Ed Currie is proud of the new world’s hottest pepper that he developed at his South Carolina farm. But after his own experience eating his own creation, he cautions others about what he’s calling Pepper X.
“I was feeling the heat for three and a half hours,” he said.
And that’s not all he was feeling.
“Then the cramps came. And those cramps are horrible,” Currie added. “I was laid out flat on a marble wall for approximately an hour in the rain, groaning in pain.”
Currie is known as Smokin’ Ed. And his Puckerbutt Farms is known for its smokin’ hot products. His peppers, and others like them, are feeding an increasing appetite for spicy foods in America.
In introducing a new line of hot ketchup varieties this year, Kraft Heinz said its research showed nearly 50% of millennials and generation Z consumers use spicy sauces. And they are on the lookout for more.
An analysis by the restaurant investment group Foodbytes found major chains in America added 275 items last year that included the word “spicy.”
“Some of the most popular dishes are the spicy pork noodles,” said chef Chad Newton of Nashville’s East Side Pho.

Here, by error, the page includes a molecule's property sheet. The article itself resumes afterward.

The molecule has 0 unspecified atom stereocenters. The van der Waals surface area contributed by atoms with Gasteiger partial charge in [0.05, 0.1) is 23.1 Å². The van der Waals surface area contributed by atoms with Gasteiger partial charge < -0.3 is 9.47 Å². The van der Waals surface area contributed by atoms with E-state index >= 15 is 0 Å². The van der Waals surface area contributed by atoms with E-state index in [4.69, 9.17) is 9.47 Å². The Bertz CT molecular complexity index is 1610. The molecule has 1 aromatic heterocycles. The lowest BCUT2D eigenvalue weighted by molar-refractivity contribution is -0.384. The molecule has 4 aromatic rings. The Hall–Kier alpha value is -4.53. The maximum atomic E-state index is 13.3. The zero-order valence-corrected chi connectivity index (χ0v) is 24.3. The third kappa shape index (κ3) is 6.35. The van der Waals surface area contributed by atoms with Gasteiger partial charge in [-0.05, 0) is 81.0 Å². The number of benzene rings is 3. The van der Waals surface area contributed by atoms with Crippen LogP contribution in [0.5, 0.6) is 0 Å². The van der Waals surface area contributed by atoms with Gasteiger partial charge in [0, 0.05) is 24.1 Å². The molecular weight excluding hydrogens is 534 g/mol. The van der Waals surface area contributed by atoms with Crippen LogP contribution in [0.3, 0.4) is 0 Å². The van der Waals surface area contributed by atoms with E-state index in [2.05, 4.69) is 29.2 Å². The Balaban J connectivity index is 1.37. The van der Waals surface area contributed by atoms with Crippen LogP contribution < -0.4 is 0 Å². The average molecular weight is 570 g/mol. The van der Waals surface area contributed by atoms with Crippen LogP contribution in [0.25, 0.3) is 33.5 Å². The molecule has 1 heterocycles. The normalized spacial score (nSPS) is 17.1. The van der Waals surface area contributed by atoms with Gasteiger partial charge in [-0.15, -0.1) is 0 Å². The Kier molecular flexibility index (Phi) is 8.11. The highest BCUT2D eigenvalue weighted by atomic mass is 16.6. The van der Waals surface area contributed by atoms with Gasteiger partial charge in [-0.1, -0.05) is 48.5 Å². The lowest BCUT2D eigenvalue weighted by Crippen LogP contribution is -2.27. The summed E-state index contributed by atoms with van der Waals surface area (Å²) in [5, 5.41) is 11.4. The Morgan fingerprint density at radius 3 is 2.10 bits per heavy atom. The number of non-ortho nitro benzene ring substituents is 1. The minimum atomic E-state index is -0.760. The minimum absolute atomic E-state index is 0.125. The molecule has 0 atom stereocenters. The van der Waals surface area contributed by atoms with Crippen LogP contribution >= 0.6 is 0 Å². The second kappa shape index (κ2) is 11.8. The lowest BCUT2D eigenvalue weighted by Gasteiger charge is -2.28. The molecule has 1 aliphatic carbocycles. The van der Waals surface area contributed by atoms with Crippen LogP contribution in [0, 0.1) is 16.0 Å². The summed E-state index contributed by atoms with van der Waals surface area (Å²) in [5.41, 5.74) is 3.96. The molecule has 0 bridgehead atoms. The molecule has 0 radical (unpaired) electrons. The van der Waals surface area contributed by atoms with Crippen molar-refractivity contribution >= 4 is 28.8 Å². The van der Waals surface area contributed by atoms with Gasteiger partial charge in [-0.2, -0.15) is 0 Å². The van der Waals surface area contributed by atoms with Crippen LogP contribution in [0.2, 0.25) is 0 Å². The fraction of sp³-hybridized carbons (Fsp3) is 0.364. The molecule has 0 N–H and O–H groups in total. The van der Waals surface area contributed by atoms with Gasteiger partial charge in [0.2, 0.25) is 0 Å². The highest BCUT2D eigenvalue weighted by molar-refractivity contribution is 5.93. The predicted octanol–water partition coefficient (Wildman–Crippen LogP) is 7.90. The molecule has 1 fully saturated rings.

Among the top 10 fastest-growing items on restaurant menus include dishes seasoned with Tajin, a blend of mild chili peppers, lime and sea salt. It’s considered a mild spice, like the poblano pepper, which ranges from 1,000 to 1,500 Scoville heat units.
Compare that to the record-breaking Pepper X.
“The official Guinness World Record for Pepper X is 2.693 million Scoville heat units,” said Currie.
It was crossbred with the Carolina Reaper, which was Currie’s old record holder.
“Is this the pinnacle? No, it’s not the pinnacle,” Currie added. “We’ve got other peppers that initial tests are higher. We’re just starting the testing now. It’s going to be a minimum of five years before we’re ready for that.”
Currie says he’ll be picking up his Guinness World Record award at the Tennessee Hot Sauce Expo, which is scheduled for Nov. 4-5 in Nashville.